Brimstones & Orange Tips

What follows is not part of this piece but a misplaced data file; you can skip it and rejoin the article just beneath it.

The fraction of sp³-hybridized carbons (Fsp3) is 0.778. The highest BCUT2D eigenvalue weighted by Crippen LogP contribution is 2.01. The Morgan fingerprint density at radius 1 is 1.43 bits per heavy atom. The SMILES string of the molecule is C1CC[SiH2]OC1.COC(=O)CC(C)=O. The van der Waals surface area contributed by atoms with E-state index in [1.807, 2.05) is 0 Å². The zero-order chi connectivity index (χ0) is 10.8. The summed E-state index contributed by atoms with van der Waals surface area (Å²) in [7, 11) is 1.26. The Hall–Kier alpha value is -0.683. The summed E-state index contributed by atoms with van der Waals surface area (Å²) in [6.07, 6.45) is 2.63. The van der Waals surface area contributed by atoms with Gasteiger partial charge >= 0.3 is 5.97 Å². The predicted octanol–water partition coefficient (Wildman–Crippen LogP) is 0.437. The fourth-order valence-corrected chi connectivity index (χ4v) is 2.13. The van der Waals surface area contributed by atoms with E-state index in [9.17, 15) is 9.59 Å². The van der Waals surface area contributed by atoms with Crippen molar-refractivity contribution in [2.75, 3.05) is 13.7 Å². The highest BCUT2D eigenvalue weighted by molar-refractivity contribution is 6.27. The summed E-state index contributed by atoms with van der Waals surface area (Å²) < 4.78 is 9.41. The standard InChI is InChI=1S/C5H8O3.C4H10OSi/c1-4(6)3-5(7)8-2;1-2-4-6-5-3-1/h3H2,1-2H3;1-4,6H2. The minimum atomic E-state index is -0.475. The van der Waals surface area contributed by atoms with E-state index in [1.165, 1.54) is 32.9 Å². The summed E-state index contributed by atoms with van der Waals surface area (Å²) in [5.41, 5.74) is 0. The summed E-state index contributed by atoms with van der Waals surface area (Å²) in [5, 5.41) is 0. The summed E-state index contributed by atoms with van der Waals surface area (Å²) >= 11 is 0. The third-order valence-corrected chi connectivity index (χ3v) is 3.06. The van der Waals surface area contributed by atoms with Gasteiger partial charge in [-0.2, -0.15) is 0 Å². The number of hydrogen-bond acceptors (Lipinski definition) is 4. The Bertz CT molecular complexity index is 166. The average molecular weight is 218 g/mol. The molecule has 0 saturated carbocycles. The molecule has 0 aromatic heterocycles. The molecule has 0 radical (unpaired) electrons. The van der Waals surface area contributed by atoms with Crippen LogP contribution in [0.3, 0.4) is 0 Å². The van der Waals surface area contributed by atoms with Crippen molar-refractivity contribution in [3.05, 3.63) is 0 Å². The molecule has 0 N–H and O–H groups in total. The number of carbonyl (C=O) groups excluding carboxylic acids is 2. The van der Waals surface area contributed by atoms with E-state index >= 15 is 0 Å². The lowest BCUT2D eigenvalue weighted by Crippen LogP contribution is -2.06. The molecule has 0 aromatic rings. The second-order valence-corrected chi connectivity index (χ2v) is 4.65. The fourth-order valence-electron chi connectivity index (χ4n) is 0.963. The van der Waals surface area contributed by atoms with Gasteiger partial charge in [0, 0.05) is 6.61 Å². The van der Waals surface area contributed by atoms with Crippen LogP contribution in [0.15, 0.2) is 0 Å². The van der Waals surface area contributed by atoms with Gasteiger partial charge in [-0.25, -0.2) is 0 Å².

Met up with Ian at Askham Bog YWT reserve today to have a go at some butterflies. I visited this reserve yesterday but it was just so warm that the butterflies just kept on flying! Today however, was a bit cooler and we managed the target species of brimstone and orange tips both of which are at their best just now. The brimstone is a large very bright yellow butterfly so you just can’t mistake it around here for anything else, but at close range they are more than just yellow; the underwings are marked with delicate reddish pink spots and the wing shape is fabulous, very much resembling a leaf. Unless they perch in the open they are very hard to spot. The orange tips are having a whale of a time in all this hot spring sunshine – they are on the wing in early April through to early May and are really benefitting at the moment. I can’t remember seeing so many. The food plant of the orange tip is the delicate, pale pink meadow flower called cuckoo flower or ladies’ smock and these small white butterflies flit from flower to flower, the males being unmistakeable with their bright orange wing tips. The females, however, look like a small white at first glance but resting up they reveal a really well marked underwing of mossy green veins covering the wing.

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